Arts

Ruff job, but somebody's got to do it...Why these Canadian artists do dog portraits

It's National Puppy Day, so check out their "paw-some" work.

It's National Puppy Day, so check out their 'paw-some' work

Puppy dog eyes. Detail of "Joy" by Vancouver Island's Kat Cearns. (Courtesy of the artist)

She's an artist and an dog person, so the first time someone approached Kat Cearns about painting their pet, she got it.

"Of course you want a special picture of your baby. Animals are people's babies," says the Vancouver Island painter. And Cearns, like so many working artists, finds herself hired to capture pugs and poms on the regular.

In her case, pet portraits make up as much as 75 per cent of her commissioned work on average, though it seems as though there are as many people out there willing to immortalize Spot as there are pet "spaws" and shrinks and boutiques, maybe more. Search custom pet portraits on Etsy, and you'll score more than 2,700 options within Canada alone — some good, some great, some a total dog's breakfast.

They're not getting paintings of their kids, but they're getting paintings of their pets.- Gretta Gibney , artist

And while there's nothing especially new about dog portraiture — Queen Victoria and her proto #dogsofinstagram popularized the trend in the 19th Century — according to the Canadian artists CBC Arts reached, demand's only grown since they started.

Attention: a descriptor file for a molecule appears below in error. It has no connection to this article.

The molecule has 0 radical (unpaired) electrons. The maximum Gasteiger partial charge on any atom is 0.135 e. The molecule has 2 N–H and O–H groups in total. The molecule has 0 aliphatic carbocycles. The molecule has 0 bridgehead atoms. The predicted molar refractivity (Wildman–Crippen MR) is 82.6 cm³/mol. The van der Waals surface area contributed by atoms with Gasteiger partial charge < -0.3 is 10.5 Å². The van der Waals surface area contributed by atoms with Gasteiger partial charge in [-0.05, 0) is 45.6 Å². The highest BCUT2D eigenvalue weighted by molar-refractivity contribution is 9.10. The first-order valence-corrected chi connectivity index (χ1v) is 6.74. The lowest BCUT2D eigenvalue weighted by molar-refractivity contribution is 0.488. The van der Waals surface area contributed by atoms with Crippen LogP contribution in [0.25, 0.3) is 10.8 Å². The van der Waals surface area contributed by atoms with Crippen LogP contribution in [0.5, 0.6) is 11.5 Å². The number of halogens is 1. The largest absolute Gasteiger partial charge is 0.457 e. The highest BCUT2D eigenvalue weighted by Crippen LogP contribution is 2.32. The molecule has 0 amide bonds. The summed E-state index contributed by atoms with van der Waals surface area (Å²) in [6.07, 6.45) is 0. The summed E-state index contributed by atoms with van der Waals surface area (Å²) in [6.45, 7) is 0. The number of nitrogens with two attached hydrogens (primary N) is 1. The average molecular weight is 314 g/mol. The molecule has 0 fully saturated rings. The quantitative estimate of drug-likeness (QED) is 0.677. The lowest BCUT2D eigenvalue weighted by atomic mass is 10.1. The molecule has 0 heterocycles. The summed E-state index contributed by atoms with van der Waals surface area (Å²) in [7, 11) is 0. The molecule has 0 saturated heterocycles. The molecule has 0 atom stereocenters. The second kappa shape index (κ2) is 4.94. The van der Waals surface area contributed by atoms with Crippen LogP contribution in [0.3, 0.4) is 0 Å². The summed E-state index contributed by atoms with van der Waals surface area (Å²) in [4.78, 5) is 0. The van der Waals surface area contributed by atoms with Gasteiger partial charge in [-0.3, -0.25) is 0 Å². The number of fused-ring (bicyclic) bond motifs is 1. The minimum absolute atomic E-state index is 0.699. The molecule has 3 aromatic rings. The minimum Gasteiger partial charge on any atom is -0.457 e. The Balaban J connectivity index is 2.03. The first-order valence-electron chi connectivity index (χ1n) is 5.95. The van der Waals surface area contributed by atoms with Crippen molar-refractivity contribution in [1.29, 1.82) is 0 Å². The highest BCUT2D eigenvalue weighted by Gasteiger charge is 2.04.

Says Whitby, Ont. painter Gretta Gibney, whose commissioned oil paintings start at $1,400: "A lot of people have kids and they're not getting paintings of their kids, but they're getting paintings of pets."

Or as Cearns puts it: "It would be weird having a painting of yourself hanging on the wall, but it's not weird at all to have a painting of your pet family."

So what makes a truly great pet portrait, and why are some artists — from felt sculptors to oil painters — drawn to the job like a dog to, well, pretty much anything that looks, smells or tastes good? Check out work by five Canadian artists and get their take.

Sharon Holmes (Keswick, Ont.)

Style: Charmingly realistic needle-felt sculptures that could fit in a palm — or a paw. They're made entirely of wool, even the glossy-haired terriers and Shih Tzus that she sells for $266 and up on her Etsy shop, FeltDoggy.

Pets: Two Shih Tzus, whom she's yet to immortalize in felt. "I never have time! I'm always busy doing other people's dogs."

We just think they're cute but they have so many qualities that can teach us so much.- Sharon Holmes, artist

What makes a great pet portrait?

The overwhelming majority of her clients want to memorialize a favourite pet. Says Holmes: "You have to be a grief counsellor in a way." But that emotional side of the work can be a reward, as well, and for each sculpture, the main goal is capturing the animal's look, and personality, as accurately as possible, working off of any photos supplied. "I don't know what it is — it always happens like by magic. [...] Out of this woolly fluff, this little face is born."

Why dogs?

"I just love dogs. They're worthy of being portrayed," says Holmes. "Dogs have so much character and personality and I just think we neglect our animal companions. We just think they're cute but they have so many qualities that can teach us so much."

Sharon Holmes. (Courtesy of the artist)
Real doggy, felt doggy. Sculpture by Sharon Holmes. (Courtesy of the artist)
Sharon Holmes. (Courtesy of the artist)